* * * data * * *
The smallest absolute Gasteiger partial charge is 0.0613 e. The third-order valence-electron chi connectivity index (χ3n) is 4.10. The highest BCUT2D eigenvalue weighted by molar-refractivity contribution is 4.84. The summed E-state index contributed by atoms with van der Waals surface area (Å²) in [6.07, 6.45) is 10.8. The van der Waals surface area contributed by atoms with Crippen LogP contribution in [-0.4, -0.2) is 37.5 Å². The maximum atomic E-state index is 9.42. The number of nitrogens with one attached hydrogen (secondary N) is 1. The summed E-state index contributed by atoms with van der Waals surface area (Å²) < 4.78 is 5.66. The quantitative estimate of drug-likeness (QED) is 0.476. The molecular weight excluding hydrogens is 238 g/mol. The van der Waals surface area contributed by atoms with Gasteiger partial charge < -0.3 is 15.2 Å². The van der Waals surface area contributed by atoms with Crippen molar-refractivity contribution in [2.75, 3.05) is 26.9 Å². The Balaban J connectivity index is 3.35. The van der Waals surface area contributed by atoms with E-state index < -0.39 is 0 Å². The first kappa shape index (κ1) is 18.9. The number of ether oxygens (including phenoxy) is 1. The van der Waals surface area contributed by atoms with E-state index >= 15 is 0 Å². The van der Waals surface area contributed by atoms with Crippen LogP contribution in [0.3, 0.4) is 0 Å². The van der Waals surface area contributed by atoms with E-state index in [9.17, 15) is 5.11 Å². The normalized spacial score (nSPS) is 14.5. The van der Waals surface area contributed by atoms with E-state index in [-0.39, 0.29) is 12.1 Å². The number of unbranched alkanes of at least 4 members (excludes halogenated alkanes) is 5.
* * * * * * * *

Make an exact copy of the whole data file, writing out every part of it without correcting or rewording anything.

The smallest absolute Gasteiger partial charge is 0.0613 e. The third-order valence-electron chi connectivity index (χ3n) is 4.10. The highest BCUT2D eigenvalue weighted by molar-refractivity contribution is 4.84. The summed E-state index contributed by atoms with van der Waals surface area (Å²) in [6.07, 6.45) is 10.8. The van der Waals surface area contributed by atoms with Crippen LogP contribution in [-0.4, -0.2) is 37.5 Å². The maximum atomic E-state index is 9.42. The number of nitrogens with one attached hydrogen (secondary N) is 1. The summed E-state index contributed by atoms with van der Waals surface area (Å²) < 4.78 is 5.66. The quantitative estimate of drug-likeness (QED) is 0.476. The molecular weight excluding hydrogens is 238 g/mol. The van der Waals surface area contributed by atoms with Gasteiger partial charge < -0.3 is 15.2 Å². The van der Waals surface area contributed by atoms with Crippen molar-refractivity contribution in [2.75, 3.05) is 26.9 Å². The Balaban J connectivity index is 3.35. The van der Waals surface area contributed by atoms with E-state index < -0.39 is 0 Å². The first kappa shape index (κ1) is 18.9. The number of ether oxygens (including phenoxy) is 1. The van der Waals surface area contributed by atoms with E-state index >= 15 is 0 Å². The van der Waals surface area contributed by atoms with Crippen LogP contribution in [0.3, 0.4) is 0 Å². The van der Waals surface area contributed by atoms with E-state index in [9.17, 15) is 5.11 Å². The normalized spacial score (nSPS) is 14.5. The van der Waals surface area contributed by atoms with E-state index in [-0.39, 0.29) is 12.1 Å². The number of unbranched alkanes of at least 4 members (excludes halogenated alkanes) is 5.